Wally, a northern pygmy owl, is one of a dozen non-releasable animals currently living at WERC.
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Few sights stir people into action as much as an animal in distress. The human instinct to care for an injured, helpless creature is natural, and in the case of the Wildlife Educational and Rehabilitation Center in Morgan Hill, that’s its purpose.
“We do it because it’s a necessity, but it’s also a labor of love,” said Sue Howell, WERC founder and executive director.
But that purpose takes a lot of dedicated, well-trained volunteers and money to make it happen.
Every October, WERC holds its largest event—the Wildlife Fest BBQ and Auction—to help raise funds for the organization. This year, the San Martin Lions Club is sponsoring the 20th Annual Wildlife Fest BBQ and Auction from noon to 3 p.m. Oct. 17 at Morgan Hill Buddhist Community Center.
Besides barbecue, special nature crafts and games will be available for kids along with live and silent auctions featuring about 60 items, according to Joy Joyner, president of the WERC board of directors.
 “We like to highlight things donated by local artists and items from local businesses,” she said.
Howell and a few volunteers founded WERC in 1990, as an off-shoot of Youth Science Institute in San Jose, to take over the rehabilitation services the institute once provided.
“We formed the center because (the Youth Science Institute) knew how important it was to care for wildlife,” Howell said. As someone who wasn’t raised to appreciate wildlife while living in San Francisco, Howell gradually changed her mind when she attended field trips with her children. Mostly self taught, Howell now often lectures at state and national conferences on wildlife rehabilitation.
The center, located on Howell’s private property near Morgan Hill and not open to the public, mostly handles birds, owls, hawks and small animals, such as opossums, and even snakes. But WERC’s real speciality is bobcats, and it pioneered the technique on how to safely rehab the animal without turning it into a pet.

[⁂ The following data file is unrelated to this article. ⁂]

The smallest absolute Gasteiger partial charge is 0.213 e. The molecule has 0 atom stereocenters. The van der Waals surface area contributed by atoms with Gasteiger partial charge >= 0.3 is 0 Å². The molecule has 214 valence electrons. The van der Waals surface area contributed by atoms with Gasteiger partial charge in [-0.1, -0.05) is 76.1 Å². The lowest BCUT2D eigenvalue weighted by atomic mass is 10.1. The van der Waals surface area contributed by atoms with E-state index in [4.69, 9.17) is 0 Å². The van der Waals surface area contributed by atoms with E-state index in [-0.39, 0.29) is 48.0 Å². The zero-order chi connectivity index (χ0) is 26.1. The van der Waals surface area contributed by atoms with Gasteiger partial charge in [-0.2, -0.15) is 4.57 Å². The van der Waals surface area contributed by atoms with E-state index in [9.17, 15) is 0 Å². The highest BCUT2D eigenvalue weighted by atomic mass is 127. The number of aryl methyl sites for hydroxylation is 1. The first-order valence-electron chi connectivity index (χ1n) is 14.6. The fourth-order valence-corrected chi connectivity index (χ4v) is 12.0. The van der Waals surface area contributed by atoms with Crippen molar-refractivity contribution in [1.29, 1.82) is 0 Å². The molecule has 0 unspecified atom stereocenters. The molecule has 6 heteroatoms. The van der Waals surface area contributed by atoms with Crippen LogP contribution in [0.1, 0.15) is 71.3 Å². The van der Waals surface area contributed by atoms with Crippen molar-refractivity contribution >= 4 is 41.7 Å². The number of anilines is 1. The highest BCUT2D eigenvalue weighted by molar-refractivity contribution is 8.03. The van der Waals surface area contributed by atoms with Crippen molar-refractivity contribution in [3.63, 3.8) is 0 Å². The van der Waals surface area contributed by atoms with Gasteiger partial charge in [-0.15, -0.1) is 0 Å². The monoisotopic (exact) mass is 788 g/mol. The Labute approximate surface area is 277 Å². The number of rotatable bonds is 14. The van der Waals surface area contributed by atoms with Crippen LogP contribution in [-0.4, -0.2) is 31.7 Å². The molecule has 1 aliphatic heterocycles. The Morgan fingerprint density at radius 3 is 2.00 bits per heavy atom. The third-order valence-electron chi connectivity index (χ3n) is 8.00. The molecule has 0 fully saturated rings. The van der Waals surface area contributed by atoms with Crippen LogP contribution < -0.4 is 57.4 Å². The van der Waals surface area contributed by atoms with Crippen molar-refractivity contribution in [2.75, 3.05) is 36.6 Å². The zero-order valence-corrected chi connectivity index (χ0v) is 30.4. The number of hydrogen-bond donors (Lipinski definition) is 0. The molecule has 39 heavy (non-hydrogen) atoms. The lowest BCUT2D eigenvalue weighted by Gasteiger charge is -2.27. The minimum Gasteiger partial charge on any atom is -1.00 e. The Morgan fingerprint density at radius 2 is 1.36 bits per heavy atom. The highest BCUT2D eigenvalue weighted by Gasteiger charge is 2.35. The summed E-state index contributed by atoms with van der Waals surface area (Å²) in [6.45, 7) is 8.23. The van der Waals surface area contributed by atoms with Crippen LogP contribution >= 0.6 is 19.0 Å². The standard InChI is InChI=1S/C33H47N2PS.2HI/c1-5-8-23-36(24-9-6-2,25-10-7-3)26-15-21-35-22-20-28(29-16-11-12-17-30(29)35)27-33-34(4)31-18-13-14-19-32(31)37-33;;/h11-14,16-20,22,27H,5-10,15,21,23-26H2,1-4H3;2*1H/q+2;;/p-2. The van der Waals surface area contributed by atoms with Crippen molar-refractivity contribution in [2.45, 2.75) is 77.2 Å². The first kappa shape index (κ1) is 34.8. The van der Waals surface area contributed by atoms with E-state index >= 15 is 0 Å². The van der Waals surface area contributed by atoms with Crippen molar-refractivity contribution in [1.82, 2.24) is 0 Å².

Howell constructed a small 100-square-foot clinic with 17 different enclosures onsite. Currently, 24-volunteers work there with each undergoing extensive training to properly and safely work with the animals. WERC has rehabbed thousands of animals through the years. The non-profit’s annual budget is about $84,000 with an additional $50,000 or more from in-kind donations, including veterinary support from Dr. Suzanne Colbert of Princevalle Pet Hospital in Gilroy.
Once rehabbed, animals are returned to the wild, such as Modoc, a female Bobcat named after the county in which she was found. All releasable animals are named for the location they came from, so they don’t get pet names. When Modoc was rescued in 2008 and transferred to WERC to receive proper care, she was only 3 weeks old. After her treatment, several pilots flew her back to Modoc County—more than 400-miles at their expense—to be released.
For animals classified non-releasable due to permanent injury or imprinting by humans, they  either stay at WERC or go to another licensed rehabilitation center. Among the dozen non-releasable animals living at WERC now is Barnadette, a female barn owl found three years ago in Gilroy. Barnadette’s wings had been clipped, so she couldn’t fly, and she was starving and depressed. But with a lot of TLC, she perked up and is now one of WERC’s “Educational Ambassadors” and a foster mom to young birds.
“These animals visit schools, libraries and public events to educate children and adults about the animals’ natural history and behavior,” said Anna Venneman, educational outreach coordinator. Thanks to a contract with Open Space Authority, WERC’s Educational Ambassadors visit schools in Santa Clara County and Salinas. Some of the other ambassadors include a Merlin falcon, a gopher snake and an acorn woodpecker.
With all the countless animals WERC has rescued over the years, Howell remembers a special rescue from years ago. It was not an animal at all, but a butterfly with a broken wing.
A young girl tried to bandage it as her mother called local sources asking for help, but people just laughed at her, Howell said. Then, the mom contacted WERC. Howell confessed that she couldn’t do anything for the butterfly either, but promised to ensure the butterfly didn’t suffer. Both the child and mother cried tears of thanks.
“The butterfly didn’t survive, but that story stays with me,” Howell said. “It’s why I do what I do.”
And it’s why the small crew of volunteers and paid staff at WERC plan the Wildlife Fest every year and why 150 people usually attend.
“It’s a great way to thank people and relax and enjoy our accomplishments,” Joyner said.
2015 Wildlife Fest BBQ and Auction
benefitting Wildlife Education and Rehabilitation Center
Noon to 3 p.m. Oct. 17
Morgan Hill Buddhist Community Center, 16450 Murphy Ave.
Tickets: $45 adults; $10 children ages 5-10. No charge for children under 5.
For tickets go to werc-ca.org

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